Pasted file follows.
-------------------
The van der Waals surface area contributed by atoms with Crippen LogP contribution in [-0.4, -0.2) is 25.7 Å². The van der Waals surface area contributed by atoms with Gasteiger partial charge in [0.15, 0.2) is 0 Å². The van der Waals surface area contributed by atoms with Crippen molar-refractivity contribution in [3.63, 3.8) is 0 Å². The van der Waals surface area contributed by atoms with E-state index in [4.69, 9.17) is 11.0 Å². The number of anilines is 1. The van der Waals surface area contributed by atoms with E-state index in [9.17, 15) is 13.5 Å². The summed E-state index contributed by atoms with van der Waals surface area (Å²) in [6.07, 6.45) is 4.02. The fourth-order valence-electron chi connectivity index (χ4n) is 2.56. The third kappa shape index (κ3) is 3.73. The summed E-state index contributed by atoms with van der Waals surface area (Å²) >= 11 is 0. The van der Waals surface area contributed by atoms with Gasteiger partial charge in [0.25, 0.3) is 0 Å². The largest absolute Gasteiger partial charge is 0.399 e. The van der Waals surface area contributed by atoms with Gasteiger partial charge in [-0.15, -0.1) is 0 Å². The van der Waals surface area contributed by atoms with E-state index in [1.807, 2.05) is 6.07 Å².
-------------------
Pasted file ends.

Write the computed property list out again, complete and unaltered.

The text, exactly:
The van der Waals surface area contributed by atoms with Crippen LogP contribution in [-0.4, -0.2) is 25.7 Å². The van der Waals surface area contributed by atoms with Gasteiger partial charge in [0.15, 0.2) is 0 Å². The van der Waals surface area contributed by atoms with Crippen molar-refractivity contribution in [3.63, 3.8) is 0 Å². The van der Waals surface area contributed by atoms with E-state index in [4.69, 9.17) is 11.0 Å². The number of anilines is 1. The van der Waals surface area contributed by atoms with E-state index in [9.17, 15) is 13.5 Å². The summed E-state index contributed by atoms with van der Waals surface area (Å²) in [6.07, 6.45) is 4.02. The fourth-order valence-electron chi connectivity index (χ4n) is 2.56. The third kappa shape index (κ3) is 3.73. The summed E-state index contributed by atoms with van der Waals surface area (Å²) >= 11 is 0. The van der Waals surface area contributed by atoms with Gasteiger partial charge in [0.25, 0.3) is 0 Å². The largest absolute Gasteiger partial charge is 0.399 e. The van der Waals surface area contributed by atoms with Gasteiger partial charge in [-0.15, -0.1) is 0 Å². The van der Waals surface area contributed by atoms with E-state index in [1.807, 2.05) is 6.07 Å².